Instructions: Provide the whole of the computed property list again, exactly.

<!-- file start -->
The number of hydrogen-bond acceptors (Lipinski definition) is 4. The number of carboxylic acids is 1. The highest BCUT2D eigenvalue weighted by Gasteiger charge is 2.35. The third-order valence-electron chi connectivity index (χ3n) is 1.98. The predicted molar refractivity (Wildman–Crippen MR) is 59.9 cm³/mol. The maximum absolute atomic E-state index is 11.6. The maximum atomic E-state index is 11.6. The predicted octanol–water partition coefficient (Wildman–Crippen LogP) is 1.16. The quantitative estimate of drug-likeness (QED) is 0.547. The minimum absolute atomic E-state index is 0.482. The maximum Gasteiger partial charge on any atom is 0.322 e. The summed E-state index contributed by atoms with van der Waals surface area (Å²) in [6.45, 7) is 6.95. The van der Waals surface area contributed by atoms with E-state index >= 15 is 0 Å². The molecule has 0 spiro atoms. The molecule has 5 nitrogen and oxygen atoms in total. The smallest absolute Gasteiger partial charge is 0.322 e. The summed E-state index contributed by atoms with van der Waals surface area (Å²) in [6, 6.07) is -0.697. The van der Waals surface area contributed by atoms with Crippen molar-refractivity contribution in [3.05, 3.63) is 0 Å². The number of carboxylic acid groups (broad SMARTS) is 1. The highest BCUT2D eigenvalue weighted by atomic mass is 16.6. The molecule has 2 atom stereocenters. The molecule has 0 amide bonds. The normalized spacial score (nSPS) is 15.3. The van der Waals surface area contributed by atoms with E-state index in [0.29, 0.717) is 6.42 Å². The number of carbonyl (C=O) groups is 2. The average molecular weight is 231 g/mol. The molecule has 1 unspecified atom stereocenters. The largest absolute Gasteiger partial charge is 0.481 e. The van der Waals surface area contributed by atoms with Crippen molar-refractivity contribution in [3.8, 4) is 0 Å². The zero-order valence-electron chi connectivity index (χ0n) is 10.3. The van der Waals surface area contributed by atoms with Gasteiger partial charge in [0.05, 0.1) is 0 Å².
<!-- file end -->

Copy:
The number of hydrogen-bond acceptors (Lipinski definition) is 4. The number of carboxylic acids is 1. The highest BCUT2D eigenvalue weighted by Gasteiger charge is 2.35. The third-order valence-electron chi connectivity index (χ3n) is 1.98. The predicted molar refractivity (Wildman–Crippen MR) is 59.9 cm³/mol. The maximum absolute atomic E-state index is 11.6. The maximum atomic E-state index is 11.6. The predicted octanol–water partition coefficient (Wildman–Crippen LogP) is 1.16. The quantitative estimate of drug-likeness (QED) is 0.547. The minimum absolute atomic E-state index is 0.482. The maximum Gasteiger partial charge on any atom is 0.322 e. The summed E-state index contributed by atoms with van der Waals surface area (Å²) in [6.45, 7) is 6.95. The van der Waals surface area contributed by atoms with E-state index >= 15 is 0 Å². The molecule has 0 spiro atoms. The molecule has 5 nitrogen and oxygen atoms in total. The smallest absolute Gasteiger partial charge is 0.322 e. The summed E-state index contributed by atoms with van der Waals surface area (Å²) in [6, 6.07) is -0.697. The van der Waals surface area contributed by atoms with Crippen molar-refractivity contribution in [3.05, 3.63) is 0 Å². The number of carboxylic acid groups (broad SMARTS) is 1. The highest BCUT2D eigenvalue weighted by atomic mass is 16.6. The molecule has 2 atom stereocenters. The molecule has 0 amide bonds. The normalized spacial score (nSPS) is 15.3. The van der Waals surface area contributed by atoms with E-state index in [0.29, 0.717) is 6.42 Å². The number of carbonyl (C=O) groups is 2. The average molecular weight is 231 g/mol. The molecule has 1 unspecified atom stereocenters. The largest absolute Gasteiger partial charge is 0.481 e. The van der Waals surface area contributed by atoms with Crippen molar-refractivity contribution in [3.8, 4) is 0 Å². The zero-order valence-electron chi connectivity index (χ0n) is 10.3. The van der Waals surface area contributed by atoms with Gasteiger partial charge in [0.05, 0.1) is 0 Å².